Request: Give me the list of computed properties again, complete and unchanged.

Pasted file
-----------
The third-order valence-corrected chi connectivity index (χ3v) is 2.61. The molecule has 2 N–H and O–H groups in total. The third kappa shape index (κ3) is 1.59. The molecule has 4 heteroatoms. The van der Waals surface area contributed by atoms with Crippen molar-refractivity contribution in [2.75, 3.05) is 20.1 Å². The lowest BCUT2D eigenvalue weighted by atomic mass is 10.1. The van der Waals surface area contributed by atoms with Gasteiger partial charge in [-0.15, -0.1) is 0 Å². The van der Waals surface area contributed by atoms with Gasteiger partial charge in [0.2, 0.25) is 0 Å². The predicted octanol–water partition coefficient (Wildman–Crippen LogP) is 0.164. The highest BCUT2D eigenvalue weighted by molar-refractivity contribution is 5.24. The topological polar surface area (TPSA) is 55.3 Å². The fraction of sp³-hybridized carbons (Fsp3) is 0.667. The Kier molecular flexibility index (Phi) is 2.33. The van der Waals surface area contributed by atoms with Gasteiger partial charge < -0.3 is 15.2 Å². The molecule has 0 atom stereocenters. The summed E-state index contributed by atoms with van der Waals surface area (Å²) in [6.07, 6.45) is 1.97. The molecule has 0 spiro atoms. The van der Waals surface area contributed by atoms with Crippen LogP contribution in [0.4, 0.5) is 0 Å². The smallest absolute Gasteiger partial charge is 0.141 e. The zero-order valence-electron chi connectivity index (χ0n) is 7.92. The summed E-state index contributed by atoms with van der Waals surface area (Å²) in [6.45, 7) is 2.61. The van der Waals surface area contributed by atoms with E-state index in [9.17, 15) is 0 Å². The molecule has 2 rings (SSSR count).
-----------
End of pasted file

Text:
The third-order valence-corrected chi connectivity index (χ3v) is 2.61. The molecule has 2 N–H and O–H groups in total. The third kappa shape index (κ3) is 1.59. The molecule has 4 heteroatoms. The van der Waals surface area contributed by atoms with Crippen molar-refractivity contribution in [2.75, 3.05) is 20.1 Å². The lowest BCUT2D eigenvalue weighted by atomic mass is 10.1. The van der Waals surface area contributed by atoms with Gasteiger partial charge in [-0.15, -0.1) is 0 Å². The van der Waals surface area contributed by atoms with Gasteiger partial charge in [0.2, 0.25) is 0 Å². The predicted octanol–water partition coefficient (Wildman–Crippen LogP) is 0.164. The highest BCUT2D eigenvalue weighted by molar-refractivity contribution is 5.24. The topological polar surface area (TPSA) is 55.3 Å². The fraction of sp³-hybridized carbons (Fsp3) is 0.667. The Kier molecular flexibility index (Phi) is 2.33. The van der Waals surface area contributed by atoms with Gasteiger partial charge < -0.3 is 15.2 Å². The molecule has 0 atom stereocenters. The summed E-state index contributed by atoms with van der Waals surface area (Å²) in [6.07, 6.45) is 1.97. The molecule has 0 spiro atoms. The van der Waals surface area contributed by atoms with Crippen LogP contribution in [0.4, 0.5) is 0 Å². The smallest absolute Gasteiger partial charge is 0.141 e. The zero-order valence-electron chi connectivity index (χ0n) is 7.92. The summed E-state index contributed by atoms with van der Waals surface area (Å²) in [6.45, 7) is 2.61. The van der Waals surface area contributed by atoms with E-state index in [9.17, 15) is 0 Å². The molecule has 2 rings (SSSR count).